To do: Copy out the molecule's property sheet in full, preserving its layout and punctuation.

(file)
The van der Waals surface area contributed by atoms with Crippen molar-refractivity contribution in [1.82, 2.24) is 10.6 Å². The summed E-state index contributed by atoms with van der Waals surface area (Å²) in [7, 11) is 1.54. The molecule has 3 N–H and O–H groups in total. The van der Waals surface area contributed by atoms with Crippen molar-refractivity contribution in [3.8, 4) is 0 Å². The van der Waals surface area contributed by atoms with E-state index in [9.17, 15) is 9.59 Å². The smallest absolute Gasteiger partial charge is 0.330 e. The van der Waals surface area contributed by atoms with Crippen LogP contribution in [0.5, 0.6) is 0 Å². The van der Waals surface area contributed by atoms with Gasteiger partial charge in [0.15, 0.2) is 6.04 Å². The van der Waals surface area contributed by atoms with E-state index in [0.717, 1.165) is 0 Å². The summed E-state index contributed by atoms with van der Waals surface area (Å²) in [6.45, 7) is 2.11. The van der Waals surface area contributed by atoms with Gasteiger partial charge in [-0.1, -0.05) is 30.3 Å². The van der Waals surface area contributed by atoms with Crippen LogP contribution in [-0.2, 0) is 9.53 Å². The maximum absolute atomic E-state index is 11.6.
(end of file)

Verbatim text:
The van der Waals surface area contributed by atoms with Crippen molar-refractivity contribution in [1.82, 2.24) is 10.6 Å². The summed E-state index contributed by atoms with van der Waals surface area (Å²) in [7, 11) is 1.54. The molecule has 3 N–H and O–H groups in total. The van der Waals surface area contributed by atoms with Crippen molar-refractivity contribution in [3.8, 4) is 0 Å². The van der Waals surface area contributed by atoms with E-state index in [9.17, 15) is 9.59 Å². The smallest absolute Gasteiger partial charge is 0.330 e. The van der Waals surface area contributed by atoms with Crippen LogP contribution in [0.5, 0.6) is 0 Å². The van der Waals surface area contributed by atoms with Gasteiger partial charge in [0.15, 0.2) is 6.04 Å². The van der Waals surface area contributed by atoms with E-state index in [0.717, 1.165) is 0 Å². The summed E-state index contributed by atoms with van der Waals surface area (Å²) in [6.45, 7) is 2.11. The van der Waals surface area contributed by atoms with Gasteiger partial charge in [-0.1, -0.05) is 30.3 Å². The van der Waals surface area contributed by atoms with Crippen LogP contribution in [-0.2, 0) is 9.53 Å². The maximum absolute atomic E-state index is 11.6.